Liz Marsh

When I first moved into my own apartment, I was nervous. I had lived with my family and then a rotating cast of roommates for my entire life, so I had never really been alone. I told everyone that my No. 1 fear was murderers and rapists. In truth, it was silence.

I was absolutely terrified to come home to a quiet house.

As I assume most adults learn at some point, the silence became my favorite part of living alone. My house was an oasis of calm, and I loved it.

It’s been this way for years now: just me and my very old dog living our perfect, extremely quiet life. But because I am not a person who is content with the status quo, I had to drink a couple bottles of wine and fuck it all up.

First came the new puppy. A friend posted a picture of a dog she had rescued in a parking lot. Over a bottle of chardonnay, I decided that this dog’s name would be Louise and she would come live with me.

Spoiler alert: 12-year-old dogs and 12-week-old dogs will not be friends. They will fight constantly. They will bark and scuffle and walk poorly on a leash together.

My second great decision was made over a bottle of pinot noir. My sister and brother-in-law, desperate for a vacation, were trying to figure out what to do with their kids. “I’ll take them,” I said, without thinking. “It’ll be fun. I’ll just stay at your house for a week. We’ll have a blast!”

Spoiler alert: If you are a childless person, you should agree to hang out with children for a matter of hours, not days. An afternoon, sure. But a week? DON’T DO IT.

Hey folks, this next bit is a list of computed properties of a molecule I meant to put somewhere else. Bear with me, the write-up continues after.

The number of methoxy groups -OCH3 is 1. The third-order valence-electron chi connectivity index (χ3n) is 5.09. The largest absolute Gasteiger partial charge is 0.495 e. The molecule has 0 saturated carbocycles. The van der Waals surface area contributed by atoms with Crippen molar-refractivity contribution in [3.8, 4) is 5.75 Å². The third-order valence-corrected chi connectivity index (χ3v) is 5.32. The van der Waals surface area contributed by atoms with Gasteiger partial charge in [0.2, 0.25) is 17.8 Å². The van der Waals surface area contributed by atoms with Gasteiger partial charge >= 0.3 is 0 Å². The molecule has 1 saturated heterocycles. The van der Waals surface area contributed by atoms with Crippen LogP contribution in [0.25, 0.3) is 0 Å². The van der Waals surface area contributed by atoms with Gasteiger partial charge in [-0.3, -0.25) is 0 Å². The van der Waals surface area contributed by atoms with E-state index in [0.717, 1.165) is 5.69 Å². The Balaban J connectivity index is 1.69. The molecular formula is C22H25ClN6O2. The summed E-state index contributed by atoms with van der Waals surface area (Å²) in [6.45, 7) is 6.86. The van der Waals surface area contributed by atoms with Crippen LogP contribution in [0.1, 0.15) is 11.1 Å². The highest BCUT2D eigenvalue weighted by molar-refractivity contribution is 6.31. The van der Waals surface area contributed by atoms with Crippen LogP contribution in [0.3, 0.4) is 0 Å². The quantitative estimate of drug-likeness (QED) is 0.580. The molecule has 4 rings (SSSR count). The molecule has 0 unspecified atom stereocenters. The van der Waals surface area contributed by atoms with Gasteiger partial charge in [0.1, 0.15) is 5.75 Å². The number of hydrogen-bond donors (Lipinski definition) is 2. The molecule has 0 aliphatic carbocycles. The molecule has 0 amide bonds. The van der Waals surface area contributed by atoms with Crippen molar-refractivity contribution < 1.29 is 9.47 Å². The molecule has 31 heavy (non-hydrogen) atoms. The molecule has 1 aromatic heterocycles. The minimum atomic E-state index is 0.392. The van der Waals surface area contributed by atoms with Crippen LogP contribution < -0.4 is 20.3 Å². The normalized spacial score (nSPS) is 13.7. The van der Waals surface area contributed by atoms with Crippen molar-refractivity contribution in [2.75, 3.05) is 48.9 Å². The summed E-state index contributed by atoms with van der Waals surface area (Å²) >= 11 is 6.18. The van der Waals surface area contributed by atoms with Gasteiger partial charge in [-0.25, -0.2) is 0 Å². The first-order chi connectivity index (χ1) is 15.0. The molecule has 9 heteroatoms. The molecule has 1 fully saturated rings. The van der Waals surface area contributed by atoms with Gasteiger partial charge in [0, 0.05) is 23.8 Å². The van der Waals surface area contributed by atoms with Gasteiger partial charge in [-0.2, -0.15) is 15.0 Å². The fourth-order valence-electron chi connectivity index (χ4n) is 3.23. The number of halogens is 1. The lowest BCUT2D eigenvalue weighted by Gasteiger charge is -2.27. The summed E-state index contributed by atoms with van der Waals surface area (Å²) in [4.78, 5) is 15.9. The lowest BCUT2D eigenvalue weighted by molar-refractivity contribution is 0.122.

My niece and nephews are super cool kids, and I love them. But holy hell do they like to talk. They will talk your ear off. They like to talk to you immediately when you walk in the door, and they don’t stop talking until they are unconscious.

Three children. Two dogs. One auntie.

Mid-week, I finally snapped. I’d had a particularly bad day at work, one which didn’t end when I left. There was traffic the whole way home. It took me almost two hours to go 11 miles. I stopped at the grocery store to get dinner, only to learn I had left my wallet at work. I was exhausted and frazzled by the time I got home. As soon as I walked in the house, I was almost taken out by a cartoonish fracas happening in the living room. Dogs and children tumbled around and around each other. There were tails and paws and limbs flailing, dogs barking, children yelling.

“Everyone shut up and stop moving!” I yelled. They did neither.

“Shhhhhh!” I whisper-pleaded. They did not shush.

My voice got very low and serious. I was about to Hulk. “SOMEONE HAND AUNTIE THE WINE.”

They all stopped and looked at me. My nephew handed me the bottle. I took it out to the porch and shut the door behind me.

The kids and the dogs would have to fend for themselves a little bit longer. Auntie needed some peace and quiet.

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